The undersigned hereby applies for a Contractors’ Employers Liability Policy based upon the following statements of fact which are warranted to be true, and it is hereby agreed that if the applicant shall fail to comply with the requirements of any statute, by-law, or ordinance respecting the safety of persons, the policy shall not cover injuries resulting from such failure.
Name of employer, Wm. W. Bright.
Address of employer, 2039 Adams street, Toledo, Lucas county, Ohio.
Trade or business is contracting carpenter, painter and plasterer.
The “contracting carpenter” we. understand to mean taking contracts for carpenter’s work or business.' The point that was made was after the word “ carpenter.”
The occupations of employes, the average number in each occupation, and the estimated total annual wages by occupations are given in the following lists:
Description of Occupation.
Estimated Average Number.
Estimated Total Annual Wages.
Place Where Work Is to Be Done.
Wherever I have work to do — Ohio and adjoining states.
These men do not work all the year
Laborers 2 $300 each
Plasterers 2 $ 21 per wk. each
Painters 2 $450 per yr. each
Hod carriers 1 $350 per yr. each
The operations are those usual to the trade or kind of business described above, except as follows:
None but the customary.
No power is used, except as follows: Steam for hoist.
It further appears from the facts of the case, that at the time thé 'contract was let for the brick-work there were some negotiations *298had between- Hartman, -who-fook that .portion of the contract, and Bright in regard to the hoisting business, the taking up of the brick and the taking up of the necessary articles for the department that Bright was to carry forward, and there was some discussion whether Bright could get' an engine, or whether the engine that Hartman had was sufficient or not, and this resulted in an arrangement between them whereby they rented an engine and hired an engineer, each to pay a man at the top to help manage matters up there, Bright owning the derrick or hoisting arrangement and the tackle and ropes were bought with the expectation that Bright was to pay for them — but, as a matter of fact, Hartman took them and paid for them, as he wanted to use them in another place. There was some question made as to whether that arrangement was all completed before this policy was completed and was understood by Mr. Hunker at that time; but Bright seems to have come to the conclusion that it was finally concluded before the •application was signed by him; it does not perhaps appear "that Hunker understood or knew much about that part' of it. The parties went to work under those conditions. It turned out — and I suppose the jury found — that the hoisting works were insecurely fastened at the top of the building, and while they were carrying on the work the hoisting apparatus gave way, and in falling carried the party who was killed to the ground. Now it happened that the articles which were being carried up at the time the apparatus fell were brick which were to be used by Hartman. There was some claim that the box in which they were placed was overloaded — that the load was too heavy; and it Was stated by Bright that' they were at least of full weight and perhaps a trifle more; that there were not more brick in but that the brick had become water-soalced by rain, and perhaps had been sprinkled, but they weighed a little heavier and would weigh perhaps 1800 pounds and the average weight would be about 1600 to 1700 pounds.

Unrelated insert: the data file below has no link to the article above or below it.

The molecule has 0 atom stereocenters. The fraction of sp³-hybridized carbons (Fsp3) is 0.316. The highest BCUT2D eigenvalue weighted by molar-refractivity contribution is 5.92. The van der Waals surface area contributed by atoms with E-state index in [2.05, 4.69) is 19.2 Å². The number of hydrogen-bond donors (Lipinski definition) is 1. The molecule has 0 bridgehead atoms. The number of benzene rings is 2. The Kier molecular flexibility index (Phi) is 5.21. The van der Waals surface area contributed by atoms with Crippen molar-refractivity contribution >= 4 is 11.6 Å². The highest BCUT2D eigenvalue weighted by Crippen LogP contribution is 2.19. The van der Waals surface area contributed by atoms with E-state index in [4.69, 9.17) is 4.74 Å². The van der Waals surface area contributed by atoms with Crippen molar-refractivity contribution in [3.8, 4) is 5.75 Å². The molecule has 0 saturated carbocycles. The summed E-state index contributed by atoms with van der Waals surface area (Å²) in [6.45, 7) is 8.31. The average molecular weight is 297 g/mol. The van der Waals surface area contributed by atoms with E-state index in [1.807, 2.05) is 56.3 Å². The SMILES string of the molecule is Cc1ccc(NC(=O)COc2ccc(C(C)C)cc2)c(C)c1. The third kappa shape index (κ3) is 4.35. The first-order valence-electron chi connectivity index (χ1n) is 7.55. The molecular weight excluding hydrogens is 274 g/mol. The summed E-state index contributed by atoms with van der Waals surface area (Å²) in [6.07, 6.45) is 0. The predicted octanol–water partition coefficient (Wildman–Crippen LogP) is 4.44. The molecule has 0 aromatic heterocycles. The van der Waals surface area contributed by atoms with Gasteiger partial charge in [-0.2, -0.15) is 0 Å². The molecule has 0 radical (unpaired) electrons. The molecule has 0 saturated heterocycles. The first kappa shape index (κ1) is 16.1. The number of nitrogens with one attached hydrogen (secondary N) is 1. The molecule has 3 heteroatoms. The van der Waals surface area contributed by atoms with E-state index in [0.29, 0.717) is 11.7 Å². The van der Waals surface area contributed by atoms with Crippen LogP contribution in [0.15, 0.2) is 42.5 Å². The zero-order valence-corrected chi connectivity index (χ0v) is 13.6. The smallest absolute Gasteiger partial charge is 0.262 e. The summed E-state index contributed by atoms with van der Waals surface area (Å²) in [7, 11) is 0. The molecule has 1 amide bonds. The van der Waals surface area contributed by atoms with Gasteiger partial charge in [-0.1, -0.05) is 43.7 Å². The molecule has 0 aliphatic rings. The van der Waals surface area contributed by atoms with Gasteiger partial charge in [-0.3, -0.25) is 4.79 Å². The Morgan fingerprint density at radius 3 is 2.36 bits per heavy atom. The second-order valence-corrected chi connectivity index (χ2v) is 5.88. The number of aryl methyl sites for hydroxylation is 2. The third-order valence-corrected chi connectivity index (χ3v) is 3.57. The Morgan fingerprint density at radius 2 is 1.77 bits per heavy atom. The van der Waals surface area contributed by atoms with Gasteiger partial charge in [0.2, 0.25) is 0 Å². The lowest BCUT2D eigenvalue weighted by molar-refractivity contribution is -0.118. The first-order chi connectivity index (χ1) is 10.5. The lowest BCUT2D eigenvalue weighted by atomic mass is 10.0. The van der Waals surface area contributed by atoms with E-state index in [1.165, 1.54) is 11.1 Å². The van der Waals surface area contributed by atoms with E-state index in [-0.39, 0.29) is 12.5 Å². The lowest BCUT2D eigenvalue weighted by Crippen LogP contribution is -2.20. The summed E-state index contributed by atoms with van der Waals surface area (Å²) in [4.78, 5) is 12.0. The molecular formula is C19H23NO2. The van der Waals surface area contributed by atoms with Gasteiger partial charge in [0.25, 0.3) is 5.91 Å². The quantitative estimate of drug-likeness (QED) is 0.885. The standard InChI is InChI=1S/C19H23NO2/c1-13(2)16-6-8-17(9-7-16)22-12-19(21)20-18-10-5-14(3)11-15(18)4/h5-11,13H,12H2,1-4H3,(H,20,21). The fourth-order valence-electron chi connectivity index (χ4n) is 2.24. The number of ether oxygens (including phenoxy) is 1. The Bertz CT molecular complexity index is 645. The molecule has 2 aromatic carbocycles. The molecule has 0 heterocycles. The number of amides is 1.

There is no question but what Binecka, the man who was killed, was hired by Bright. He was a laborer in his employ and had been with him for some time, perhaps a year, working in various departments of the business. When they went to work upon this building he was at work there, but had not been connected with the work about the hoisting apparatus, until perhaps the day that he *299was killed. At any rate, on that, day the man who had been attending to that work failed to appear. The accident occurred on the 5th of July. Mr. Bright, it seems, asked Binecka if he was willing to do that work, and he said he was willing and undertook it.
Under this state of facts, the insurance company claim that they are not liable, for the reason that the party who was killed was not, at the time he was killed, engaged in a work that brought him within the terms of the policy of insurance; in other words, that he was not at' that time a laborer working in that department, in the carpenter business, or plastering, or painting, but that in truth and in fact, if he were working for Hartman, he-was working in the department of mason work.